Second, the magnitude of change that Mr. Iwata was advocating for in our presentation was significant. These were heavily produced events, with lighting, sound, and scripts—any of which could fail with a late change that had never been rehearsed.
I found Mr. Iwata and met with him privately to review his demand. “Mr. Iwata, I understand you want to change the order of Wii Sports and Zelda in the upcoming retailer presentation.”
“Yes, Reggie,” he said. “The reaction to our press presentation has been very strong. We are generating significant excitement for Wii. To get our retailers similarly excited, we should give them the same presentation.”
“Mr. Iwata, you are right that we had a very strong press briefing. Wii Sports is a magical game, and we will continue to get even more positive reactions as show attendees play for themselves. But as we have discussed, retailers’ needs are different. They are looking at our lineup and making decisions on how much Wii hardware to order, as well as which individual games to support. Zelda is a known hardware seller. Retailers need to see significant potential in this title. We really covered it only briefly in the press event because media are familiar with the franchise. They are already sold on the game. For retailers, they need to see more.
“Also, Mr. Iwata, making a change at this point, only a couple of hours before we go onstage, is a recipe for disaster. We cannot ruin our effort with technical difficulties. The right thing to do is to stay with our plan.”
We did our typical dance. Back and forth, making sure we heard each other’s point of view but offering real objections and real risks on our positions. And the longer the discussion continued, the higher the executional risk grew. In the end, he relented and we stayed with our original plan. But in this case, I felt Mr. Iwata was a little disappointed in me. I believe he hoped I would just say yes and honor his request as our global president. But I needed to do what was right for the business—and right for my organization. Driving understanding of the Zelda game was critically important to our market. If retailers were excited for this game, it would drive excitement for the Wii console.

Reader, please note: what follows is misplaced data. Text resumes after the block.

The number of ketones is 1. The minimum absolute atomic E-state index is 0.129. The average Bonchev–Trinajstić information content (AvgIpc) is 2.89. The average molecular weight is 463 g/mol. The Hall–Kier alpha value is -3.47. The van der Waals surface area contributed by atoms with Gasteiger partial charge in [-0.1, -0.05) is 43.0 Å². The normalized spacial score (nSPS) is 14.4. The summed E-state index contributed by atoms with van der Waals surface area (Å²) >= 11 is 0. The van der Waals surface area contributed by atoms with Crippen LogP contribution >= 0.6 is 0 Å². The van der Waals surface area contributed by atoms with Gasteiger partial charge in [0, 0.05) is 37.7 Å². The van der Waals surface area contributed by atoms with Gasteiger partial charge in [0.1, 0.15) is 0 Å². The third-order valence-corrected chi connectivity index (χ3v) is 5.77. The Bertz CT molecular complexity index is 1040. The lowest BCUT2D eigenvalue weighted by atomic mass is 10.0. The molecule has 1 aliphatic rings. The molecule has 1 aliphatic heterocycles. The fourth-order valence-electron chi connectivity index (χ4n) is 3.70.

Also, the success of Zelda was important in garnering support from Western developers. They needed to believe there was an audience for their style of games on the Wii platform. They wanted a male, young-adult consumer ready for the next sports or action game they would launch to already own the Wii. A successful Zelda game would accomplish this.
Making significant changes to an integrated presentation a couple of hours before the scheduled start was a sure recipe for failure. My team and I would be blamed if this happened—no one would remember who had asked for the changes.
I was convinced the flow of the presentation would work for the retailers. They were seeing positive online buzz for Wii Sports from our earlier press presentation. They were also seeing fan commentary that had hoped for more information on the Zelda game, and this drove speculation about the quality of the game and whether it would really be ready at the launch of Wii.
It worked. By going into more depth with the retailers and highlighting our expectation that nearly every initial buyer of the hardware would also buy the Zelda game, retailers asked us for large initial allocations of both—exceeding even our own most optimistic estimates. On the Saturday Mr. Iwata was to fly back to Japan, I had breakfast with him and shared retailer and consumer reaction to all our E3 activities. “Mr. Iwata, there is no doubt we achieved our objectives. There is video circulating on all the gaming sites showing show attendees rushing to our booth as soon as E3 doors opened yesterday.” That Friday there had been lines forming outside the E3 entry hours before doors were to open. Officially badged attendees would often give away—or sell—their badge for the last day of the show. At this point official attendees would have seen all the products they wanted and were in a hurry to get home. Game fans and retail associates from nearby electronics and video game stores would approach E3 attendees on Thursday evening as they were leaving the show to try to obtain a badge for the last day.
“In one version of this ‘mad rush video,’ fans go right by the PlayStation booth without stopping,” I continued. “They go right to the Nintendo booth and begin lining up to see Wii and DS. You can see Sony executives just shaking their heads in wonder!
Mr. Iwata nodded his head and asked some basic questions. But his mind seemed elsewhere.
Mr. Iwata nodded his head and asked some basic questions. But his mind seemed elsewhere. I couldn’t help but wonder if he was still upset with me for not following his instruction and changing the sequence of Wii Sports and Zelda for the retailer presentation.